Steven Avery has a criminal history that spans more than three decades. However, he insists he was wrongly convicted of at least two of those crimes -- which include the murder of 25-year-old Teresa Halbach. A Netflix documentary series, titled Making a Murderer, appears to confirm Avery's innocence. Although the documentary sparked heated controversy over the murder conviction, authorities contend key evidence was blatantly missing from the series.
Badger Diggings reports Steven Avery was convicted of his first crime in 1981. At the age of 18, he was arrested and charged with burglary after breaking into a local bar. As he pleaded guilty, he was sentenced to 10 months in jail.
Within months of his release, Avery was arrested and charged with animal cruelty. According to reports, he and a close friend "poured gas and oil" on his pet cat and proceeded to toss "it in a bonfire... " Steven pleaded guilty to the heinous crime and was sent back to jail in 1983.
200,000+ sign petitions calling for pardon of 'Making a Murderer' subject Steven Avery. https://t.co/FEEt1uPfRr pic.twitter.com/DLP2Qsch4TTwo years later, he was convicted of deliberately crashing into his cousin's car and threatening her with a gun. At the same time, he was charged in the rape of Penny Beernsten.
— NBC Nightly News (@NBCNightlyNews) January 4, 2016
Although Steven pleaded guilty to assaulting his cousin, he vehemently denied raping Penny Beernsten. Despite his protests, he was ultimately convicted of attempted first-degree murder, false imprisonment, and first-degree sexual assault. He was sentenced to 32 years in prison.
In 2002, the Wisconsin Innocence Project launched their own investigation into Penny's rape. As a result of their investigation, the state crime lab was ordered to reexamine evidence collected at the scene.
Steven Avery's troubled life. #MakingAMurderer pic.twitter.com/emMcg4oAN9The lab subsequently collected DNA from 13 hairs, which were recovered from Beernsten's body. However, they concluded that none of their hairs belonged to Steven Avery. Instead, one of the hairs matched the DNA of Avery's nephew -- who was serving time for the rape of another woman.
— Netflix US (@netflix) December 28, 2015
After spending 18 years in prison, Steven's sentence was overturned. Post-Crescent reports he was released from custody on September 11, 2003. Two years later, he was named a primary suspect in the disappearance and death of 25-year-old Teresa Halbach.
On October 31, 2005, Teresa had an appointment to take photos of vehicles at Avery Auto Salvage for Auto Trader Magazine. She was never seen or heard from again.
Five days later, authorities discovered the young woman's vehicle in the Avery Auto Salvage parking lot. They also discovered "bone fragments, teeth... camera and cellphone pieces... in a burn pit near [Steven] Avery's trailer" and a bullet from Avery's gun -- which was covered in the victim's blood. Authorities later determined blood found inside Halbach's vehicle belonged to Steven.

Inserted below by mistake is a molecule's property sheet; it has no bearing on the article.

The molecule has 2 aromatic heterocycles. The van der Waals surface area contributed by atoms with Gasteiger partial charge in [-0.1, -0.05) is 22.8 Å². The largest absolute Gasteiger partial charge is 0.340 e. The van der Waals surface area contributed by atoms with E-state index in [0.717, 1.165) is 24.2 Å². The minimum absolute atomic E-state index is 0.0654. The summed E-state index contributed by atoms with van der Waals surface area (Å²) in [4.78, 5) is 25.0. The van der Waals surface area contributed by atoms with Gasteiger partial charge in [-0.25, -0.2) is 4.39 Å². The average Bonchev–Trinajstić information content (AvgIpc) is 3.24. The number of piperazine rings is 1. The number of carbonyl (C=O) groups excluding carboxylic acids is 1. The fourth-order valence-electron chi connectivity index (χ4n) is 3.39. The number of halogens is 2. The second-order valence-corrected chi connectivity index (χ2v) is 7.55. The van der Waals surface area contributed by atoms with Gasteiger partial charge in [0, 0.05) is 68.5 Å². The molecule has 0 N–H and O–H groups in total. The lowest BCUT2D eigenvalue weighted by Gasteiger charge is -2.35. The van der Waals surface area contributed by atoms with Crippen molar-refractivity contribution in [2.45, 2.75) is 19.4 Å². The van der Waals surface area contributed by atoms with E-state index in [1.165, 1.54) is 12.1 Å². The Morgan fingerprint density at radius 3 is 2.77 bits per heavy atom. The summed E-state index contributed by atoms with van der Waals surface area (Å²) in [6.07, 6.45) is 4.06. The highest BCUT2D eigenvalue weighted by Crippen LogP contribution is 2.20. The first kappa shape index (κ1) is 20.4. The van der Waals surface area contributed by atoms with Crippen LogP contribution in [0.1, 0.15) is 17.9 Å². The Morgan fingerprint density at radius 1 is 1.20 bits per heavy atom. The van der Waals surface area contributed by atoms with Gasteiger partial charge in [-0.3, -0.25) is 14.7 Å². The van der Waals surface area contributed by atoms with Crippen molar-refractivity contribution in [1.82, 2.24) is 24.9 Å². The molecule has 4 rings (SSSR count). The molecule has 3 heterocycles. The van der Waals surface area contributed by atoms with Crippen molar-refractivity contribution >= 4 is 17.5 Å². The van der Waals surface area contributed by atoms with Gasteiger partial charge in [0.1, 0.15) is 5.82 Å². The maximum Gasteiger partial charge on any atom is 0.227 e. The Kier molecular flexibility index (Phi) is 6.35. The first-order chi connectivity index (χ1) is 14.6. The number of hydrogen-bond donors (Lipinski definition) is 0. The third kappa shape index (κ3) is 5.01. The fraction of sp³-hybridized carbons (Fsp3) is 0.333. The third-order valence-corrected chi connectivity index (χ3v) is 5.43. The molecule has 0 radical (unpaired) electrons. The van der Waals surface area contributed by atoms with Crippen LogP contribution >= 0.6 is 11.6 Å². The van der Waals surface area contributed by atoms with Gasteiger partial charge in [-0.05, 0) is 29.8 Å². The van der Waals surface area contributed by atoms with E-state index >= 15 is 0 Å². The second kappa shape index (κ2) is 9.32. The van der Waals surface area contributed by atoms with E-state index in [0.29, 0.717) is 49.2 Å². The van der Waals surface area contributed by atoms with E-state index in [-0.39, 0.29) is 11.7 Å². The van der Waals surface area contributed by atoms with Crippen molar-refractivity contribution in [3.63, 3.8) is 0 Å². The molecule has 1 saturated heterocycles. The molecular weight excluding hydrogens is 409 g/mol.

The Independent reports the most damning evidence may have come from Steven's 16-year-old nephew, who admitted "he and his uncle had kidnapped [the victim] and raped, stabbed, and shot her."
On November 15, 2005, Steven Avery was charged with first-degree intentional homicide, mutilation of a corpse, and possession of a deadly weapon. Prosecutors later added charges of false imprisonment, kidnapping, and sexual assault. However, the kidnapping and sexual assault charges were later dismissed.
Avery contends authorities conspired to frame him for Teresa Halbach's death and planted evidence to secure the conviction -- in retaliation for a lawsuit he filed for the prior wrongful conviction.
In 2007, Steven was convicted of first-degree intentional homicide, mutilation of a corpse, and possession of a firearm. He was subsequently sentenced to life in prison without the possibility of parole.
Eight years later, a Netflix documentary series, titled Making a Murderer, raised serious questions about Steven Avery's arrest and conviction.
The documentary explores the possibility that authorities did, in fact, plant evidence at Avery Auto Salvage in an attempt to secure a conviction.
Although the documentary series convinced hundreds of thousands of viewers to sign a petition to overturn Steven's conviction, former Calumet County District Attorney Ken Kratz said "80 to 90 percent of the physical evidence, the forensic evidence, that ties Steven Avery to this murder" was never mentioned in the series.
According to Kratz, Teresa Halbach took photos at Avery Auto Salvage for Auto Trader on several occasions. Ken said the young women expressed that she was "creeped out" by Steven and his behavior when she was called to take photos at the salvage yard.
Kratz also said Steven Avery called Teresa's cell phone several times on the day of her disappearance. However, he used software to cloak his number each time he called.
[Image via TribZap]